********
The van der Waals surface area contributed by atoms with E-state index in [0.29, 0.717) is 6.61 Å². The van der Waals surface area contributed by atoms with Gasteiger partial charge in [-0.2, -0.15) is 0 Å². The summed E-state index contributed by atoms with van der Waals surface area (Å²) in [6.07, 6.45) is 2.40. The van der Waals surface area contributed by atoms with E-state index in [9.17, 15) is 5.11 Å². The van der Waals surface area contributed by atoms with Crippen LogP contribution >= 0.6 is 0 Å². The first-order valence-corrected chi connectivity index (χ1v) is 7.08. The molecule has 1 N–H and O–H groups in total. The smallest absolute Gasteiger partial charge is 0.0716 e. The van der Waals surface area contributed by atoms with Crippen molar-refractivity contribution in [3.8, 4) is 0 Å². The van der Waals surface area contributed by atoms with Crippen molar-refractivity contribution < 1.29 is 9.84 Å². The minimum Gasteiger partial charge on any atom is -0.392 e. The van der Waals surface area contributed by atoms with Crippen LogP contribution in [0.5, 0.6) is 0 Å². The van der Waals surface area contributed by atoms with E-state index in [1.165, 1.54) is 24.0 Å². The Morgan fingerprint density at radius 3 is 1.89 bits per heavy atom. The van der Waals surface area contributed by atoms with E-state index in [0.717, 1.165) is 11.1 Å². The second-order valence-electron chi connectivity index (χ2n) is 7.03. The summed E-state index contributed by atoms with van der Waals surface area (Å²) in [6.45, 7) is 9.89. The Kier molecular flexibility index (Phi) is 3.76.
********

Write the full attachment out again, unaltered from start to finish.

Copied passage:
The van der Waals surface area contributed by atoms with E-state index in [0.29, 0.717) is 6.61 Å². The van der Waals surface area contributed by atoms with Gasteiger partial charge in [-0.2, -0.15) is 0 Å². The summed E-state index contributed by atoms with van der Waals surface area (Å²) in [6.07, 6.45) is 2.40. The van der Waals surface area contributed by atoms with E-state index in [9.17, 15) is 5.11 Å². The van der Waals surface area contributed by atoms with Crippen LogP contribution >= 0.6 is 0 Å². The first-order valence-corrected chi connectivity index (χ1v) is 7.08. The molecule has 1 N–H and O–H groups in total. The smallest absolute Gasteiger partial charge is 0.0716 e. The van der Waals surface area contributed by atoms with Crippen molar-refractivity contribution in [3.8, 4) is 0 Å². The van der Waals surface area contributed by atoms with Crippen molar-refractivity contribution < 1.29 is 9.84 Å². The minimum Gasteiger partial charge on any atom is -0.392 e. The van der Waals surface area contributed by atoms with Crippen LogP contribution in [0.5, 0.6) is 0 Å². The van der Waals surface area contributed by atoms with E-state index in [1.165, 1.54) is 24.0 Å². The Morgan fingerprint density at radius 3 is 1.89 bits per heavy atom. The van der Waals surface area contributed by atoms with E-state index in [0.717, 1.165) is 11.1 Å². The second-order valence-electron chi connectivity index (χ2n) is 7.03. The summed E-state index contributed by atoms with van der Waals surface area (Å²) in [6.45, 7) is 9.89. The Kier molecular flexibility index (Phi) is 3.76.